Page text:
Course Handout - A Brief History of
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First published [v1.0]
dated 08:30 BST 10th June 2003. This version [2.0 -
copyright] 09:00 BST 8th July 2018.
Although this paper is
reasonably self-contained, it is best read as a subordinate file to Part 4 of
our seven-part review of how successfully the psychological study of
biological short-term memory (STM) has incorporated the full range of
concepts and metaphors available to it from the computing industry. To go
directly to the superordinate content file, click here, to go to the superordinate menu file, click here, and to see the author's homepage, click here.
The modern robotics and artificial intelligence (AI) industries use technology
which is typically less than a hundred years old, and yet what they are trying
to achieve cannot properly be understood without delving much more deeply into
history. Two thousand years ago, for example, automata were reputedly already
capable of rudimentary synthetic sound, and legends of metal men and statues
coming to life can be found in the works of Homer, Plato, Pindar, Tacitus, and
Pliny. This field has already been repeatedly reviewed by authors such as Cohen
(1966), Ash (1977), Aleksander and Burnett (1983),
Pratt (1987), Mazlish (1993), Lindsay (1997),
Franklin (2000), and Wood (2002), and here are some of the key points again:
- Artificial Life: For
the ancient Israelites, the first man was made by Jehovah using "the
dust of the ground", whilst for the Greeks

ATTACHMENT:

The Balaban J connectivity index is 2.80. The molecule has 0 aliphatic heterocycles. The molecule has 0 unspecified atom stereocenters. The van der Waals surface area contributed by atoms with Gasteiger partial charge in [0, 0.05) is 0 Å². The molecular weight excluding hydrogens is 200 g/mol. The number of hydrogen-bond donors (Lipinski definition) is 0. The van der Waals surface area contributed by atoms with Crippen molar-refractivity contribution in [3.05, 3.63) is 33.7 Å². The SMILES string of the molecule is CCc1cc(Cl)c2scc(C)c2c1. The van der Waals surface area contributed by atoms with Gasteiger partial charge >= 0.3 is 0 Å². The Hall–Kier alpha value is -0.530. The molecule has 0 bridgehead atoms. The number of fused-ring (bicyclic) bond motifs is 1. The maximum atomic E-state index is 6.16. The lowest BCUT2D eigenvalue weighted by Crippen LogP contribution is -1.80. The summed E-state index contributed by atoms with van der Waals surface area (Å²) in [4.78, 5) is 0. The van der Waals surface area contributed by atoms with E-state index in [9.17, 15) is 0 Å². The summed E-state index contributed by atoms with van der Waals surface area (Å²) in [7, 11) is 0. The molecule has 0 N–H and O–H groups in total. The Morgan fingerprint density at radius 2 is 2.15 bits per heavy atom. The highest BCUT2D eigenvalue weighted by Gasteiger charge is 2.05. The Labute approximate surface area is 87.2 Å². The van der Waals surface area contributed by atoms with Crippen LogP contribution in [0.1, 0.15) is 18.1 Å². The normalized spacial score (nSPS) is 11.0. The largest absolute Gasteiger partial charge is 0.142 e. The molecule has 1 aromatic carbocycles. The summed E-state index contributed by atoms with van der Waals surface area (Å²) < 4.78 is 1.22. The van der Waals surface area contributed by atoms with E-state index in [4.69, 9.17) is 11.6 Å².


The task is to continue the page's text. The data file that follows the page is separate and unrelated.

he was fashioned by Prometheus and Athena out of clay. This is a similar
tale to that of the golem, an obscure Semitic
myth from Old Testament times, which resurfaced in 16th century Prague
when Rabbi Low reputedly created a 9-foot tall golem to protect the Jewish
community from harassment. Unfortunately, the creatures in such legends
were not always friendly, prompting cautionary tales such as Mary Shelley's "Frankenstein - A Modern
- Living Statues: Ash
(1977) dates the concept of the living statue to the classical Greek
myths, specifically to Talos, a metal man
built for King Minos to help defend the shores of Crete against invasion.
The myth of Pygmalion is also worth noting, for it tells of a confirmed
misogynist who sculpted his ideal woman in marble and then promptly fell
in love with her (luckily for him, the Gods smiled on his dilemma and
brought the statue to life as Galatea, and they lived happily ever after).
The idea of loving that which we ourselves have painstakingly sculpted (be
that literally or figuratively) was replayed in modern times by Henry
Higgins and Eliza Dolittle in George Bernard Shaw's play "Pygmalion"